Sunday, April 19, 2009

Dealing with the Pre-Interview Jitters

After you install QuickBooks, you run an interview to set up QuickBooks for your firm's accounting. In the next sections, I explain what you need to do before you run the QuickBooks setup interview so that you work in an efficient manner. I also give you an overview of what you'll do as you go through the interview.

Preparing for the Interview

By running the interview, you provide quite a bit of information to QuickBooks. As a practical matter, the EasyStep Interview and the post-interview cleanup require that you have the following:

  • Accurate financial statements as of the conversion-to-QuickBooks date

  • Detailed records of your accounts payable, accounts receivable, inventory, and fixed assets

  • A complete or nearly complete list of employees, customers, vendors, and inventory items (if you buy and sell inventory)

You want to get all this stuff together before you start the EasyStep Interview because you're asked about this stuff as part of the interview. Don't try to scurry around, looking for a particular piece of data while you're running the interview; collect this data up front. Then stack all the necessary paperwork on your desk next to your computer.

Let me also note that you're going to make several accounting decisions as you go through the EasyStep Interview. For example, you decide whether you want to use an accounts payable system. You tell QuickBooks whether you want to send customers monthly statements. You're also asked whether you want to prepare estimates for customers. And you're asked whether you want to use classes to further track your income and spending.

In general, when you're asked one of the accounting questions, you can simply accept the default answer. However, you're required by law to be consistent in your accounting for tax purposes. If you want to change your accounting — technically called a change of accounting method by the Internal Revenue Service — you must request permission to make the change from the IRS. How to do this and the ramifications of doing this are beyond the scope of this book, but be forewarned: The IRS insists that you be consistent in your accounting. If you've been treating particular items of income or expense in a certain way, the IRS says, "Hey, dude, you must continue to treat them that way unless you get permission from us to change."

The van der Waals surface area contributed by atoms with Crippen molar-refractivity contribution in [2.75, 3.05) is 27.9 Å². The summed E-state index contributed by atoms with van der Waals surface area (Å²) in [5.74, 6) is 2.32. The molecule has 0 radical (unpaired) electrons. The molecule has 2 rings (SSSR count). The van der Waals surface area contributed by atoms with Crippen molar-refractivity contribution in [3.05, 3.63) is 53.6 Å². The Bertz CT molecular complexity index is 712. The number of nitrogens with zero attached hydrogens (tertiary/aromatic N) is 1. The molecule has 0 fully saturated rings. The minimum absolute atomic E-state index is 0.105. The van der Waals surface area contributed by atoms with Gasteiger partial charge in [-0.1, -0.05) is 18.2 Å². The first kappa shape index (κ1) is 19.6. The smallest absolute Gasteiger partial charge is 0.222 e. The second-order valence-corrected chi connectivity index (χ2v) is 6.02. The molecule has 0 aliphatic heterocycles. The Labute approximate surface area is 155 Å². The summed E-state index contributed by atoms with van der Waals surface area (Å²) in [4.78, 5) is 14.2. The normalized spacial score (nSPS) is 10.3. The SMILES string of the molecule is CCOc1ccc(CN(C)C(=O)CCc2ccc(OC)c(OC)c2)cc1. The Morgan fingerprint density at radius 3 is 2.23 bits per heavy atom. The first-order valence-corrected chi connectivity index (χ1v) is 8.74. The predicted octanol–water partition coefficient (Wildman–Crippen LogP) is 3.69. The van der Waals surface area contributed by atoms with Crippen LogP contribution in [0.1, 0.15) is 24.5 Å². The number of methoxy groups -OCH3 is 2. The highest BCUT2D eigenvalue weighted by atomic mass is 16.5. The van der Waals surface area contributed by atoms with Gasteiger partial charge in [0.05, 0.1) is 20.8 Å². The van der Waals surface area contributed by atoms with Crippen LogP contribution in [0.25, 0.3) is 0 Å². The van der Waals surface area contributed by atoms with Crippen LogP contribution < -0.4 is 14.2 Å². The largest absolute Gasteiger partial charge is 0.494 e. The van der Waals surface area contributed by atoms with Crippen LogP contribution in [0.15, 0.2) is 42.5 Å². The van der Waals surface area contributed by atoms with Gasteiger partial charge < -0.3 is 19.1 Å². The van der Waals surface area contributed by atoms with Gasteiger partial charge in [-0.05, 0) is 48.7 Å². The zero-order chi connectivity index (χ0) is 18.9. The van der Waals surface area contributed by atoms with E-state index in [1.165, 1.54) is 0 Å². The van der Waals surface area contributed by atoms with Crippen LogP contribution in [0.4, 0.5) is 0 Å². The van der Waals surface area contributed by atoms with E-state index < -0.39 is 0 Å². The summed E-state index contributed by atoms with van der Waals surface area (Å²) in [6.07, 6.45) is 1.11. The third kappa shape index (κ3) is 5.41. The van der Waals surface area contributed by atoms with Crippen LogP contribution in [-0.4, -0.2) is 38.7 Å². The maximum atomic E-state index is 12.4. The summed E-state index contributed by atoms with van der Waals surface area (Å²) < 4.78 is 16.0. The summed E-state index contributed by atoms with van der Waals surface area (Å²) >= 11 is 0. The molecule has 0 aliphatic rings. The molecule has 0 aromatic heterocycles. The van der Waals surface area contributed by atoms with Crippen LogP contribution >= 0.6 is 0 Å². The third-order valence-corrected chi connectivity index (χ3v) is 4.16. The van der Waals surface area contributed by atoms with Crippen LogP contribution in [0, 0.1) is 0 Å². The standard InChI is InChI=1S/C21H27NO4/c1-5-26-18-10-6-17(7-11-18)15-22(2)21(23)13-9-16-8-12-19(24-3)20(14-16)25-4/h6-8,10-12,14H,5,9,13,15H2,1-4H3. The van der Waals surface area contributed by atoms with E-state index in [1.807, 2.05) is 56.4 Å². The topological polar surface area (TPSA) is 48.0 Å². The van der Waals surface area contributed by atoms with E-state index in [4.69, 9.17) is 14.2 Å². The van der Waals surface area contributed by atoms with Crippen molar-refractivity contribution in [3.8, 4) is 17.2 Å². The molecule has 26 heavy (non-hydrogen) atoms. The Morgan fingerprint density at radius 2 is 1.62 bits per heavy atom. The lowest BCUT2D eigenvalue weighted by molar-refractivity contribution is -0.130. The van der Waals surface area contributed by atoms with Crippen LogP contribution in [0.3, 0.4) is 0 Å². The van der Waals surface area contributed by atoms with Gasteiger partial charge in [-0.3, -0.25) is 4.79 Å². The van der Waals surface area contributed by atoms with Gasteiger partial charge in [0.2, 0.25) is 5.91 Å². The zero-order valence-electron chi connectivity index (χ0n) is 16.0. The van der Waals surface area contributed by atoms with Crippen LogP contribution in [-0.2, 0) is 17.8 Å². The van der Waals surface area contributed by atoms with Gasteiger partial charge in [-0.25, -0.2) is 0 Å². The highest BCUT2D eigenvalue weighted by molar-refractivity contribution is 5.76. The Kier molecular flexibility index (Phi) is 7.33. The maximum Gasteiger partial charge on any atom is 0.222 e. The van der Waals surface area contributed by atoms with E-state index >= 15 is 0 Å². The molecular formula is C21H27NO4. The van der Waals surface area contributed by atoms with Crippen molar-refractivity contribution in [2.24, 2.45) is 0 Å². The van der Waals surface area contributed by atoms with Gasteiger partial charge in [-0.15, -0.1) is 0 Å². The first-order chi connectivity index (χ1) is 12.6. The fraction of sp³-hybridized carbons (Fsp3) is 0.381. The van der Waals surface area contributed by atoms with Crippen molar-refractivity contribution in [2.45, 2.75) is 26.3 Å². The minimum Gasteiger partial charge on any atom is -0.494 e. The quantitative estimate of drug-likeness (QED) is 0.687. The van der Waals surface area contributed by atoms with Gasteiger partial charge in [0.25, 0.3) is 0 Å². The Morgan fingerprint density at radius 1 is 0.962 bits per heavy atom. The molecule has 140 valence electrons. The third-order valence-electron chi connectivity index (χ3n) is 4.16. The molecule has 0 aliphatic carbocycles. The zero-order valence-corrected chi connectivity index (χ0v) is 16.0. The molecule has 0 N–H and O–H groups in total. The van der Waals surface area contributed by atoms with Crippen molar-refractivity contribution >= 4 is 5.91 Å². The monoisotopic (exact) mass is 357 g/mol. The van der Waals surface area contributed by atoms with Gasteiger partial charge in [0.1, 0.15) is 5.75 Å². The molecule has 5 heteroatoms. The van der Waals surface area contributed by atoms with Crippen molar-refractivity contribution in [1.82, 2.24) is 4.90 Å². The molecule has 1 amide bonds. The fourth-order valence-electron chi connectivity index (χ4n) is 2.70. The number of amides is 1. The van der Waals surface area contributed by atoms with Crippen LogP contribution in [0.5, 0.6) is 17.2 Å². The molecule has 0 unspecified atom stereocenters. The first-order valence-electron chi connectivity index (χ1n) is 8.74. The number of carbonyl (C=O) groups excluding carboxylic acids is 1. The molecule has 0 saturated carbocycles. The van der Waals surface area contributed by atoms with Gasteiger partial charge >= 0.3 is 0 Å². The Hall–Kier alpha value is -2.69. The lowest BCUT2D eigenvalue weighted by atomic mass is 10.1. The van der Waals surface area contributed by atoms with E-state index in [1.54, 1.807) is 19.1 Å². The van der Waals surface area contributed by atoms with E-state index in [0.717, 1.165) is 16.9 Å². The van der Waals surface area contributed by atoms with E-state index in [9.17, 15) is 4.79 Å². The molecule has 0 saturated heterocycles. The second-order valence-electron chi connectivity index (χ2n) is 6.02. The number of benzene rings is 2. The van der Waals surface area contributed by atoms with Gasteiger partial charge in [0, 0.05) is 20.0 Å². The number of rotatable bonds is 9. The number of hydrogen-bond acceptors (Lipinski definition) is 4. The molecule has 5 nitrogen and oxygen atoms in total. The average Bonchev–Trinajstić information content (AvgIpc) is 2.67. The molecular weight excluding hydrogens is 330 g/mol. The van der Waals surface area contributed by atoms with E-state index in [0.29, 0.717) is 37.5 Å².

One final note: You should have your tax return from last year handy because it supplies a bunch of information that you need for running the EasyStep Interview. For example, last year's tax return supplies your taxpayer ID number, your legal business name, and your method of accounting.

What Happens during the Interview

As you walk through the interview, you work with QuickBooks to set up the QuickBooks preferences (which determine how QuickBooks works and which features are initially available) and to set up a chart of accounts and your bank accounts.

The chart of accounts, just so you know, identifies those income, expense, asset, liability, and owner's equity accounts that appear on your financial statements.

After you complete the EasyStep Interview, you're almost ready to begin using QuickBooks. In fact, in a pinch, you could (after the EasyStep Interview) limp along with QuickBooks.


An important point of clarification: You might think that you should be ready to rock and roll after installing QuickBooks and running through the EasyStep Interview. However, you have two other QuickBooks setup tasks to complete after the EasyStep Interview: identify your starting trial balance and load your key master files. The trial balance identifies your year-to-date income and expense numbers; and your asset, liability, and owner's equity numbers as of the conversion date. The master files store information that you repeatedly use about customers, vendors, employees, and inventory items. For example, the customer master file stores a customer's name and address, phone number, and the contact person.

No comments:

Related Posts with Thumbnails